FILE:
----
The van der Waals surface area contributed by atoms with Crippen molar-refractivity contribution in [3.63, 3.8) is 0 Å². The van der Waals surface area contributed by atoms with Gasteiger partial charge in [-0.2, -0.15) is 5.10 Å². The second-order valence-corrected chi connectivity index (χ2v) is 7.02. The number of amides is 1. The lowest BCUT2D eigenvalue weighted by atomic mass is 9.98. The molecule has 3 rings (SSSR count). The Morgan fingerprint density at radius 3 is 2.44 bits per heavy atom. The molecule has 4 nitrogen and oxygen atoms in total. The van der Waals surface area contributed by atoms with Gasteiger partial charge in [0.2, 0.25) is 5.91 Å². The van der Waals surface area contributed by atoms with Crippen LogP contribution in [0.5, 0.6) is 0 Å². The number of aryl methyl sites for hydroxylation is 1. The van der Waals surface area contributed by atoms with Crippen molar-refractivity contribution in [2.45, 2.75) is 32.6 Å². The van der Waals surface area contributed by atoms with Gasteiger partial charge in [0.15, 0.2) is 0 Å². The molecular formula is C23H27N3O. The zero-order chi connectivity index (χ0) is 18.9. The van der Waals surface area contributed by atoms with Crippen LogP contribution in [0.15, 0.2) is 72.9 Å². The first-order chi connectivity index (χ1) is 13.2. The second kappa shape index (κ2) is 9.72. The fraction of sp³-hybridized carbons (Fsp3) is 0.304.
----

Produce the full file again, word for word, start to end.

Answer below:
The van der Waals surface area contributed by atoms with Crippen molar-refractivity contribution in [3.63, 3.8) is 0 Å². The van der Waals surface area contributed by atoms with Gasteiger partial charge in [-0.2, -0.15) is 5.10 Å². The second-order valence-corrected chi connectivity index (χ2v) is 7.02. The number of amides is 1. The lowest BCUT2D eigenvalue weighted by atomic mass is 9.98. The molecule has 3 rings (SSSR count). The Morgan fingerprint density at radius 3 is 2.44 bits per heavy atom. The molecule has 4 nitrogen and oxygen atoms in total. The van der Waals surface area contributed by atoms with Gasteiger partial charge in [0.2, 0.25) is 5.91 Å². The van der Waals surface area contributed by atoms with Crippen LogP contribution in [0.5, 0.6) is 0 Å². The number of aryl methyl sites for hydroxylation is 1. The van der Waals surface area contributed by atoms with Crippen molar-refractivity contribution in [2.45, 2.75) is 32.6 Å². The van der Waals surface area contributed by atoms with Gasteiger partial charge in [0.15, 0.2) is 0 Å². The molecular formula is C23H27N3O. The zero-order chi connectivity index (χ0) is 18.9. The van der Waals surface area contributed by atoms with Crippen LogP contribution in [0.15, 0.2) is 72.9 Å². The first-order chi connectivity index (χ1) is 13.2. The second kappa shape index (κ2) is 9.72. The fraction of sp³-hybridized carbons (Fsp3) is 0.304.